Domestic violence

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By CFEMEA*

Structural violence is camouflaged by its conformity to the rules; it is naturalized by its permanent presence in the fabric of social relations; it is made invisible because, unlike open violence, it does not appear as a break from normality. In particular, structural violence has beneficiaries, but not necessarily particularizable perpetrators.

An issue that has stood out as a problem in the situation of social confinement due to the pandemic is both the worsening and the increase in domestic violence against women. Leaders from all over the world reinforce and take measures to implement social isolation as a fundamental measure to contain the virus. #Fiqueemcasa is among the most used hashtags in recent weeks on all social networks, by personalities, international organizations and States. The Bolsonaro government remains isolated, paddling against the tide. Even Donald Trump, who tried to be against social isolation measures, has revised his position. 

What is the solution to contain the rate of contamination of the virus that causes a worldwide pandemic, is also the trigger for the significant increase in violence against women - and also against girls and children. According to a report by Folha de São Paulo, “murders of women at home doubled in São Paulo during the quarantine”. In the second half of March, with the increase in social isolation, the Dial 180 service for reporting situations of violence against women recorded a 9% increase in complaints compared to the first half of the same month [1]. If the space of the house is a safe environment for many people, for many women it can mean a place of violence and fear.

Faced with this fact, women move in different ways. Many are organizing themselves to create support and protection networks, such as the “As Justiceiras” project, which already brings together more than 700 volunteers on a whatsapp list to provide medical, psychosocial and legal assistance to women in situations of domestic violence. Others are hanging white cloths on the windows to denounce that domestic violence is taking place there. Still others are preparing articles and analyzes with complaints, pleading with parliamentarians and public authorities for effective responses to this situation. These actions show how a problem that seems to affect only a few affects, causes indignation and mobilizes all women in search of alleviating the victims' pain, denouncing this injustice and demanding solutions to the problem.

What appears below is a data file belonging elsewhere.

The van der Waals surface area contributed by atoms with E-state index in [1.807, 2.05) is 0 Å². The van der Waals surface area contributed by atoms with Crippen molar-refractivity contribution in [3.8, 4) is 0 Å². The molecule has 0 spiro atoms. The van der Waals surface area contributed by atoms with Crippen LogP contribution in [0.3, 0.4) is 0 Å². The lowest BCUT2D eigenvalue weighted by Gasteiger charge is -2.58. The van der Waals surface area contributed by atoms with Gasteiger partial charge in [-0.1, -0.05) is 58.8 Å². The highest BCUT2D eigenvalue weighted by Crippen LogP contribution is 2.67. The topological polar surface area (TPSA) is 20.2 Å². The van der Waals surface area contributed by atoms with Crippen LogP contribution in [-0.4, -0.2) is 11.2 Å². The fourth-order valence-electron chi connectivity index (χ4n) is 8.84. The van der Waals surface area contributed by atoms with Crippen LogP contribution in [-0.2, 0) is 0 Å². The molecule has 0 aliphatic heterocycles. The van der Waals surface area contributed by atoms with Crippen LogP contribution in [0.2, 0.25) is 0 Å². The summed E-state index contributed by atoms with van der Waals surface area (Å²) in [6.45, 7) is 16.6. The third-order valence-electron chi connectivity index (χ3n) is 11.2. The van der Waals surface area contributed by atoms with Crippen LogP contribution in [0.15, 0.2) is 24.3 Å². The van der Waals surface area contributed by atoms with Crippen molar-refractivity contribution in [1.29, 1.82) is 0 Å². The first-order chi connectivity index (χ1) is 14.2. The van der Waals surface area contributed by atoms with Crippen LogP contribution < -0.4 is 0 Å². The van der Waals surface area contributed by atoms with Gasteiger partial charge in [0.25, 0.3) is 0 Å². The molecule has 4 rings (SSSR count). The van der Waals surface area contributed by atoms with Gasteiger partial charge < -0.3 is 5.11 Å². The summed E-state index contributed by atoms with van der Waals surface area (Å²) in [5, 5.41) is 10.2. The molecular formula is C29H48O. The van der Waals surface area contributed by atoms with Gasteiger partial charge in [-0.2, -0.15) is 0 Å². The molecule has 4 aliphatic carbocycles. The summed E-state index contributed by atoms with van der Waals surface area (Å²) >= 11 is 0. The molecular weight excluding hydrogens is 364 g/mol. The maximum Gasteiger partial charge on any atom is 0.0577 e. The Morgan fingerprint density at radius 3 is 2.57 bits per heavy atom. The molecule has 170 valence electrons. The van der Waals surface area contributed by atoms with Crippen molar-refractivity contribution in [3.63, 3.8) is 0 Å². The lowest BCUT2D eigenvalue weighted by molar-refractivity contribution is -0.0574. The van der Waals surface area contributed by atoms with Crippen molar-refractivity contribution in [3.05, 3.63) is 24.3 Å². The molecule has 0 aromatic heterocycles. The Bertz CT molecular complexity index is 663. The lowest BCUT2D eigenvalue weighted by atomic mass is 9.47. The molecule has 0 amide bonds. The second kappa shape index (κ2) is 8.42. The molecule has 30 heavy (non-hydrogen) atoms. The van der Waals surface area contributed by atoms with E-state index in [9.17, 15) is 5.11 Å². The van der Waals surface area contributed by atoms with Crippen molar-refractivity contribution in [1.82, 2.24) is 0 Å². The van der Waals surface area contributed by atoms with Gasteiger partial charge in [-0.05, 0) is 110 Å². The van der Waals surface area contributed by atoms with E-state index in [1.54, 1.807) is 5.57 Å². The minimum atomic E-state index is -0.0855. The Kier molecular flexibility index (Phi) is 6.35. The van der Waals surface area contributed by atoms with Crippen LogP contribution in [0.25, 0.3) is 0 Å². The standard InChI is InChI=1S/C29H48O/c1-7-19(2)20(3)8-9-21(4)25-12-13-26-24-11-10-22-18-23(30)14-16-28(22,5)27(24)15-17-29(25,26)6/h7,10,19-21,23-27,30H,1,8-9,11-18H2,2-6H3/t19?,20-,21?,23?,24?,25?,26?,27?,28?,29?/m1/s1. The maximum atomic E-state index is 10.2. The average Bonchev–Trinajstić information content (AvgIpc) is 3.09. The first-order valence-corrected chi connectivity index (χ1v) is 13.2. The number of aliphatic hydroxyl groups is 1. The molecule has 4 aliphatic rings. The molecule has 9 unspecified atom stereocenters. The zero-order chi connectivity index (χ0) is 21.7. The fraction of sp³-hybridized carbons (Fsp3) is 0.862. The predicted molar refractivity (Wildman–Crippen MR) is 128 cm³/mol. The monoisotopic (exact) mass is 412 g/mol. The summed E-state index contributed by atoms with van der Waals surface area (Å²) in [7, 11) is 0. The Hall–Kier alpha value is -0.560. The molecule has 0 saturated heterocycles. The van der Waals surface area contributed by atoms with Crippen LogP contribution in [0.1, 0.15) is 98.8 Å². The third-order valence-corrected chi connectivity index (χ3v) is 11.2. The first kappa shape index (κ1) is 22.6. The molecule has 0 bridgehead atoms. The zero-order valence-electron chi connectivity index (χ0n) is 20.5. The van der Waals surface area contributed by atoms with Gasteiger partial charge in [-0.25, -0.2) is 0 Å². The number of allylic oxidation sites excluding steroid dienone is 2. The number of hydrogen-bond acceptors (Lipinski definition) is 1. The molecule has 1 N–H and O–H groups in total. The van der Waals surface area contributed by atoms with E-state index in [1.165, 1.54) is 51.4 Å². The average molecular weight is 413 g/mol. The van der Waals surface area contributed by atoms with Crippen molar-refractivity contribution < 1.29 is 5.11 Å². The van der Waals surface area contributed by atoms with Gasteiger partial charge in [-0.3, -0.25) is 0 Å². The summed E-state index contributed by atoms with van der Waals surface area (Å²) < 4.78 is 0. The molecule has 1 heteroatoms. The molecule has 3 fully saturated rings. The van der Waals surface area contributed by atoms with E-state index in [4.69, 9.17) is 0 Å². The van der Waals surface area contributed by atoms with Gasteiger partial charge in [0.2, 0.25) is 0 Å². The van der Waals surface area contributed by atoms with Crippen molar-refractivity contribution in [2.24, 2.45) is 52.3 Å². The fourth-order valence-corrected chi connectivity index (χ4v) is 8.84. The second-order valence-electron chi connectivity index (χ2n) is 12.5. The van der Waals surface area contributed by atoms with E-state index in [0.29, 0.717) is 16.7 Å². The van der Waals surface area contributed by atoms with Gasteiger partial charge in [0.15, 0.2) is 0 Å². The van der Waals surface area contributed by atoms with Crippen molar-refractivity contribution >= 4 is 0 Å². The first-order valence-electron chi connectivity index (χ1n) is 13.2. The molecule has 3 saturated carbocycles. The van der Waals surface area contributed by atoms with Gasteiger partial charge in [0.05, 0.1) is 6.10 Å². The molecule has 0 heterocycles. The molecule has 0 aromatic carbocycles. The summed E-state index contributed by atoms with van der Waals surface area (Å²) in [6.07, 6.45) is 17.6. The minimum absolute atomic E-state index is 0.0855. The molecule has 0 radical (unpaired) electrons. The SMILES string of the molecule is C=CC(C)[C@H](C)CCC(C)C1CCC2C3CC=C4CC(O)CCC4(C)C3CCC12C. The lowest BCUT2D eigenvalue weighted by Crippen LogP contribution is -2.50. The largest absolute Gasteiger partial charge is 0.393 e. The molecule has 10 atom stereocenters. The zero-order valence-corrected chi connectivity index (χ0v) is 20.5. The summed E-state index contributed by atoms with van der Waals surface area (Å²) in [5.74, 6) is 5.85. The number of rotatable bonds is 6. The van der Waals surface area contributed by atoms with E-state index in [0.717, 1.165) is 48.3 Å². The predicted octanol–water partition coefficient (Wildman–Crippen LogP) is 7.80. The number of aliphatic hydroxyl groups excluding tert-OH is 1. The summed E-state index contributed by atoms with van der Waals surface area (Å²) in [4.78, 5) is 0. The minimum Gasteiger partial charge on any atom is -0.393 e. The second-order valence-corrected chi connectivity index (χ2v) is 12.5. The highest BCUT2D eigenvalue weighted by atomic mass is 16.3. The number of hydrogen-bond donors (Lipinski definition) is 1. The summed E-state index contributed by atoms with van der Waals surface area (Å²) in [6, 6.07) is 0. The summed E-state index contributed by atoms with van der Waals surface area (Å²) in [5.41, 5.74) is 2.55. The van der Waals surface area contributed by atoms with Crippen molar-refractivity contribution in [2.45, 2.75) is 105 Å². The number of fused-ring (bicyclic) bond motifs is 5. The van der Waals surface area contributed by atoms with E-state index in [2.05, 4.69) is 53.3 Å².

For us, feminists organized in movements that fight for equal rights based on the concrete and daily lives of women, in addition to these actions, it is necessary to understand violence as something structural. Violence against us is a pillar of patriarchal power, one of the strongest expressions of inequalities between men and women. Since the period of re-democratization, feminist and women's movements, in their wide diversity - from the countryside, forests and cities, from unionized and non-unionized class categories, domestic workers, sex workers, indigenous women, black feminists, young people, women with disabilities, lesbians, bisexuals and transsexuals – have been denouncing the violence suffered in the daily lives of Brazilian women.

A few years ago, militants from the Articulação de Mulheres Brasileiras decided to carry out a training process to deepen the reflection on violence as a common element of our experience as women. The general understanding was that we needed to complexify our look to see the inequalities between men and women, also structured by racism and capitalism, and still considering the age dimension, lesbophobia and the contexts where violence occurs - urban or rural space, where disputes over territories, split by militias and traffickers and agrarian conflicts make the violence suffered by women even more complex, such as indigenous people, quilombolas, artisanal fisherwomen, extractivists, etc.

There were many lessons learned and we highlight here two points discussed in this process that help us to understand how the issue of violence and its confrontation is central to the alternative construction of more egalitarian, fair and democratic projects for society.

The first point concerns the way in which violence, through the use of force, of the subjugation of native peoples, of the enslaved African population, was and continues to be present in the Brazilian social formation – and also in Latin America. Societies that were historically structured by the use of force and massacre for exploitation and economic, cultural and political domination. In Brazil, the use of violence left deep marks and was perpetuated in gender, class and race/ethnicity-based relations. It was an instrument for patriarchal oppression in the private sphere, against women, as well as in the field of economics and politics, through patriarchy and authoritarianism [2].

The second point concerns the issue of violence as a factor in the democratic deficit. A society that passively coexists with the yoke and domination of a significant portion of the population, keeping it permanently under threat and fear cannot be considered democratic. We are talking about girls raped by fathers, stepfathers, older brothers, lesbian women raped by neighbors and relatives to “correct” their sexuality, women raped by husbands who believe that their bodies are available to serve their personal urges and desires. Indigenous women, extractivists, quilombolas murdered and raped by land grabbers and ranchers for demanding the right to their land and respect for our common goods. Young black people from the outskirts of Brazil, killed daily by state agents of necropolitics.